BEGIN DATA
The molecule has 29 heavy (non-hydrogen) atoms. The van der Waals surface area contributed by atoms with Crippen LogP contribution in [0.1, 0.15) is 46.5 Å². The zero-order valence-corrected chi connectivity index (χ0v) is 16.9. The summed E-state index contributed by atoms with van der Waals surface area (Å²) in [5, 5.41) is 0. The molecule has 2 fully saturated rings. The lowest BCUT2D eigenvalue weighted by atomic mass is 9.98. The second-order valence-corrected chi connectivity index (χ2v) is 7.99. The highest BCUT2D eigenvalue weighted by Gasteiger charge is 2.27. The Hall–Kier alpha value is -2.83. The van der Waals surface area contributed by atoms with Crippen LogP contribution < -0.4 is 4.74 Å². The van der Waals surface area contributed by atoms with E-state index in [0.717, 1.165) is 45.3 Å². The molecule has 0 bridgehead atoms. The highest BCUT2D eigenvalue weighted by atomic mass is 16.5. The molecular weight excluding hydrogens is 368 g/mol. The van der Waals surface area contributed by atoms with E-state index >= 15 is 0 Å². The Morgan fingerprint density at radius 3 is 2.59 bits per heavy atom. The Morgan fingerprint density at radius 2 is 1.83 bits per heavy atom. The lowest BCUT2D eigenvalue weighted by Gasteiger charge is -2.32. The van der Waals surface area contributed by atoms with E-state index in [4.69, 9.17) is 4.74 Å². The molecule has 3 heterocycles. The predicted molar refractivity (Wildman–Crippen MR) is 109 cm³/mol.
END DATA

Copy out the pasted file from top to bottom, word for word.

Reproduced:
The molecule has 29 heavy (non-hydrogen) atoms. The van der Waals surface area contributed by atoms with Crippen LogP contribution in [0.1, 0.15) is 46.5 Å². The zero-order valence-corrected chi connectivity index (χ0v) is 16.9. The summed E-state index contributed by atoms with van der Waals surface area (Å²) in [5, 5.41) is 0. The molecule has 2 fully saturated rings. The lowest BCUT2D eigenvalue weighted by atomic mass is 9.98. The second-order valence-corrected chi connectivity index (χ2v) is 7.99. The highest BCUT2D eigenvalue weighted by Gasteiger charge is 2.27. The Hall–Kier alpha value is -2.83. The van der Waals surface area contributed by atoms with Crippen LogP contribution < -0.4 is 4.74 Å². The van der Waals surface area contributed by atoms with E-state index in [0.717, 1.165) is 45.3 Å². The molecule has 0 bridgehead atoms. The highest BCUT2D eigenvalue weighted by atomic mass is 16.5. The molecular weight excluding hydrogens is 368 g/mol. The van der Waals surface area contributed by atoms with E-state index >= 15 is 0 Å². The Morgan fingerprint density at radius 3 is 2.59 bits per heavy atom. The Morgan fingerprint density at radius 2 is 1.83 bits per heavy atom. The lowest BCUT2D eigenvalue weighted by Gasteiger charge is -2.32. The van der Waals surface area contributed by atoms with E-state index in [4.69, 9.17) is 4.74 Å². The molecule has 3 heterocycles. The predicted molar refractivity (Wildman–Crippen MR) is 109 cm³/mol.